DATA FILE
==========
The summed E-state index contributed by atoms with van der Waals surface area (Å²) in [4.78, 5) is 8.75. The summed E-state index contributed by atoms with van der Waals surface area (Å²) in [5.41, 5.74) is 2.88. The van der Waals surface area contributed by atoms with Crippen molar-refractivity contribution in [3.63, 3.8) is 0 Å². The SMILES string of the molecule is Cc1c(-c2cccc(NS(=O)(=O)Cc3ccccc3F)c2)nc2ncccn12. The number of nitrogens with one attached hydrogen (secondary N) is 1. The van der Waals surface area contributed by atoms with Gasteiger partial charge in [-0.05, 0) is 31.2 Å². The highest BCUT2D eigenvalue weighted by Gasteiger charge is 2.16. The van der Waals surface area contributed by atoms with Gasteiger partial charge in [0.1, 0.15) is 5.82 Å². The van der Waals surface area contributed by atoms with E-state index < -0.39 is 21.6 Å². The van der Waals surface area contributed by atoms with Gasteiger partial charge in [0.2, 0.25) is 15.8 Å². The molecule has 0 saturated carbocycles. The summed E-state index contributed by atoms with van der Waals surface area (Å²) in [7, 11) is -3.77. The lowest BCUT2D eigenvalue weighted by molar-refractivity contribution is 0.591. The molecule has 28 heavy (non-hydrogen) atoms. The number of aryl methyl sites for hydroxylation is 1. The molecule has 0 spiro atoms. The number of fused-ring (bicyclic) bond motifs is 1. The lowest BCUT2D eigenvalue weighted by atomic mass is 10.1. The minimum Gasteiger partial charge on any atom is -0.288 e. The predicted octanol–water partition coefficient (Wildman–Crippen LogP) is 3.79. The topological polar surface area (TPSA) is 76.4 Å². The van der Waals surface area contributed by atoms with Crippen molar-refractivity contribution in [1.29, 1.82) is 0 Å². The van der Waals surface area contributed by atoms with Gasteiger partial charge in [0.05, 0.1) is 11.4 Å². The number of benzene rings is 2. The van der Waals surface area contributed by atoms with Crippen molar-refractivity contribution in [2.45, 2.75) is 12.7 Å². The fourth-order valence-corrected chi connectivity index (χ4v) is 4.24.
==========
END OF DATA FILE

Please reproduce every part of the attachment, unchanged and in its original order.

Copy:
The summed E-state index contributed by atoms with van der Waals surface area (Å²) in [4.78, 5) is 8.75. The summed E-state index contributed by atoms with van der Waals surface area (Å²) in [5.41, 5.74) is 2.88. The van der Waals surface area contributed by atoms with Crippen molar-refractivity contribution in [3.63, 3.8) is 0 Å². The SMILES string of the molecule is Cc1c(-c2cccc(NS(=O)(=O)Cc3ccccc3F)c2)nc2ncccn12. The number of nitrogens with one attached hydrogen (secondary N) is 1. The van der Waals surface area contributed by atoms with Gasteiger partial charge in [-0.05, 0) is 31.2 Å². The highest BCUT2D eigenvalue weighted by Gasteiger charge is 2.16. The van der Waals surface area contributed by atoms with Gasteiger partial charge in [0.1, 0.15) is 5.82 Å². The van der Waals surface area contributed by atoms with E-state index < -0.39 is 21.6 Å². The van der Waals surface area contributed by atoms with Gasteiger partial charge in [0.2, 0.25) is 15.8 Å². The molecule has 0 saturated carbocycles. The summed E-state index contributed by atoms with van der Waals surface area (Å²) in [7, 11) is -3.77. The lowest BCUT2D eigenvalue weighted by molar-refractivity contribution is 0.591. The molecule has 28 heavy (non-hydrogen) atoms. The number of aryl methyl sites for hydroxylation is 1. The molecule has 0 spiro atoms. The number of fused-ring (bicyclic) bond motifs is 1. The lowest BCUT2D eigenvalue weighted by atomic mass is 10.1. The minimum Gasteiger partial charge on any atom is -0.288 e. The predicted octanol–water partition coefficient (Wildman–Crippen LogP) is 3.79. The topological polar surface area (TPSA) is 76.4 Å². The van der Waals surface area contributed by atoms with Crippen molar-refractivity contribution in [1.29, 1.82) is 0 Å². The van der Waals surface area contributed by atoms with Gasteiger partial charge in [0.05, 0.1) is 11.4 Å². The number of benzene rings is 2. The van der Waals surface area contributed by atoms with Crippen molar-refractivity contribution in [2.45, 2.75) is 12.7 Å². The fourth-order valence-corrected chi connectivity index (χ4v) is 4.24.